I thought I’d have more to say about this category, but I’m getting it up here pretty late. I’m sure I’ll have more to say about these films in the future. Those are my predictions for now.

Next: Acting.

Day Sixty-Three – Oscar Predictions: Genre Categories

4 03 2010

This is possibly one of the most interesting years in a while for the genre categories. I still think there’s a good argument for a couple more categories, which I’ll address once I’m through with the predictions, but the genre categories available now are almost more interesting than the big ones.

Starting with…

Best Animated Film
Fantastic Mr. Fox
The Princess and the Frog
The Secret of Kells

Up is the safe bet here. Pixar has dominated the category since its inception, but this year is a little different. The Princess and the Frog represents a return to the Disney pictures of old and the Academy may be wanting to show their support with gold. Not to mention, Pixar got its first Best Picture nomination with Up, which might be seen as enough of an honor to keep Pixar from taking another Oscar home. Still, looking at the past of the category, it’s near impossible to go against Pixar – especially with Up being Pixar’s best film yet. (I wasn’t that fond of Wall-E).

Best Foreign Language Film
El Secreto do Sus Ojos (Argentina)
Un Prophete (France)
The White Ribbon (Germany)
Ajami (Israel)
The Milk of Sorrow (Peru)

This is the hardest category to predict for three reasons.

One – because I haven’t seen any of the nominees. Though they’ve been available at the art houses in downtown Toronto, it’s been hard to get myself down there to watch these nominees when I know they’ll be on DVD soon, not to mention there are other Oscar nominees I’ve yet to watch.

Two – because there’s been a new front-runner every week. When I was at the Toronto International Film Festival, all the talk was about The White Ribbon. I remember standing in line, in front of what must have been a group of film students fawning over Michael Haneke, the director of the US version of Funny Games. These are the people I didn’t fit in with when I was in film school. I couldn’t appreciate the “art” that these students did, preferring to spend my evenings with John McClane.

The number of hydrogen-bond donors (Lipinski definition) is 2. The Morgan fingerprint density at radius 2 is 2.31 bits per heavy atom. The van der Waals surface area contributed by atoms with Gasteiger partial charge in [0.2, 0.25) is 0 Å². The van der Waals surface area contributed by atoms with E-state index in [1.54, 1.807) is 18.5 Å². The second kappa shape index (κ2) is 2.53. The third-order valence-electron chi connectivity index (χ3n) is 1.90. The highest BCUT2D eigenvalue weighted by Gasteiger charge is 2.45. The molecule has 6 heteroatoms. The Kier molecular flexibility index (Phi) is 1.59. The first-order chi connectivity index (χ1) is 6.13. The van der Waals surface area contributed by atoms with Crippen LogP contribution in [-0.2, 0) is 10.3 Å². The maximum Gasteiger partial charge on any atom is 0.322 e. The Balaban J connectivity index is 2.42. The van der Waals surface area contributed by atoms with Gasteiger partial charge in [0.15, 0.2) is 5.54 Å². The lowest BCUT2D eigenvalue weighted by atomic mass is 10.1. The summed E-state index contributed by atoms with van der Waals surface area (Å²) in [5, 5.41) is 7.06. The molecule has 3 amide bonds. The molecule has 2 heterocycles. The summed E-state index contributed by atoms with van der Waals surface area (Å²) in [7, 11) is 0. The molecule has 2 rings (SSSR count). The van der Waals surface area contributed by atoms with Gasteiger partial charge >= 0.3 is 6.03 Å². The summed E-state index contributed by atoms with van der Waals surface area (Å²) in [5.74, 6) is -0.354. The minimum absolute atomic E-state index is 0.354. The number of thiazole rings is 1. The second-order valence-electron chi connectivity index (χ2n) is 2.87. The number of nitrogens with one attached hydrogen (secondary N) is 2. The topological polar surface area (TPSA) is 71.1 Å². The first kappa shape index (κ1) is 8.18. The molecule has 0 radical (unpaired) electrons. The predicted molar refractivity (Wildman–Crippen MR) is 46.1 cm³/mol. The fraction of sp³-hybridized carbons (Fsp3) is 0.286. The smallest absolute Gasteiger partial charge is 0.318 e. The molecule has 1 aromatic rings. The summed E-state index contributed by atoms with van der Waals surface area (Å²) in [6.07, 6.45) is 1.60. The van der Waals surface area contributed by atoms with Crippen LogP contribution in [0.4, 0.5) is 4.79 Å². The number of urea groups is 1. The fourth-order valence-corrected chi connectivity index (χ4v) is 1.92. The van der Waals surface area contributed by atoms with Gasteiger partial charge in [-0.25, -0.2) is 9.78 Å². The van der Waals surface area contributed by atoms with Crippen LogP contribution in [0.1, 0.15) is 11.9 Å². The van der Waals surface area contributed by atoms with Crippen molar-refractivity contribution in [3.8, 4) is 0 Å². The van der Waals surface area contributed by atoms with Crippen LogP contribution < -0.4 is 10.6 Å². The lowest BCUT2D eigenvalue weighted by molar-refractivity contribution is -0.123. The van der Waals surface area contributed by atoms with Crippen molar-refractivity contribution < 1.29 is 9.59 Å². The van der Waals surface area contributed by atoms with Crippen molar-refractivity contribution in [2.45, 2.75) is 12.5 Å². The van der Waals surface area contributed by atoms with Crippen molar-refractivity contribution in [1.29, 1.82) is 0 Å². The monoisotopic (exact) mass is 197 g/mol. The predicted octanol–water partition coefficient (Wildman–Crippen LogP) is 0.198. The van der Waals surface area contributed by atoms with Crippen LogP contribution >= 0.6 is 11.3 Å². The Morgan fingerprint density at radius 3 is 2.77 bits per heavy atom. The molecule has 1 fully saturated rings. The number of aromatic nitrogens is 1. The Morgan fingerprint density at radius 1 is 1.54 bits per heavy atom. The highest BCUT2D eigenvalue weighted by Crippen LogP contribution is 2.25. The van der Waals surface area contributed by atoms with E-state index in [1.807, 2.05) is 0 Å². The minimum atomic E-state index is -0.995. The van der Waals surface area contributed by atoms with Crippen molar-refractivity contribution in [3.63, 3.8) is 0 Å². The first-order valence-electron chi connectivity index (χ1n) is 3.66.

From there, the buzz moved to Ajami, which sounds a lot like last year’s Gomorrah, which I had also seen at TIFF. I was not much of a fan of Gomorrah, which focused more on just showing the characters and their crimes without any real purpose or point of view. It was applauded for being risky and not taking sides, but taking sides is what’s risky. I realize I’m attributing a lot of Gomorrah to Ajami, but that’s really all I have to go on without seeing it myself.

The Prophet seems to be the new front runner with it’s strategic release right before the Oscar ballots were due. It’ll be at the top of mind when voters mail in their ballots.

Three – because the voting system is unique to this and the Documentary category. These categories are unique because you are required to watch all of the nominees, unlike the big prizes and technical categories that don’t require voters to see the films. Given that, it’s a much more even playing field and the film is picked for its merits, rather than the game-play that’s involved with the bigger prizes. Knowing this, it makes it hard to pinpoint what people will actually like most, when all politics and “Oscars owed” are stripped from the equation.

KCRW’s The Business recently interviewed an executive from Sony Picture Classics who said even with three films in the running for Best Foreign Oscar, the voting system still makes him unsure of whether he’ll actually win.

For those reasons, I’m going to go with the film with the most recent buzz, which is The Prophet. This is probably the least predictable Oscar, so not having seen any of the films, I’m just as comfortable with this choice as I would be with any other.

Best Documentary
Burma VJ
The Cove
Food, Inc.
The Most Dangerous Man in America: Daniel Ellsberg and the Pentagon Papers
Which Way Home

This is probably the most competitive category of them all. I wouldn’t be shocked if any of these documentaries took the prize home, but my gut tells me The Cove will be the one to do so. I wasn’t too much of a fan of The Most Dangerous Man… with its use of odd animation that really took you out of the story. Also, it seems to cater more to those who were around for these events, more as a “remember this?” than a retelling of the story. Daniel Ellsberg himself happened to be at the screening at TIFF and got a standing ovation. I stood too, but more for his work in life than the film.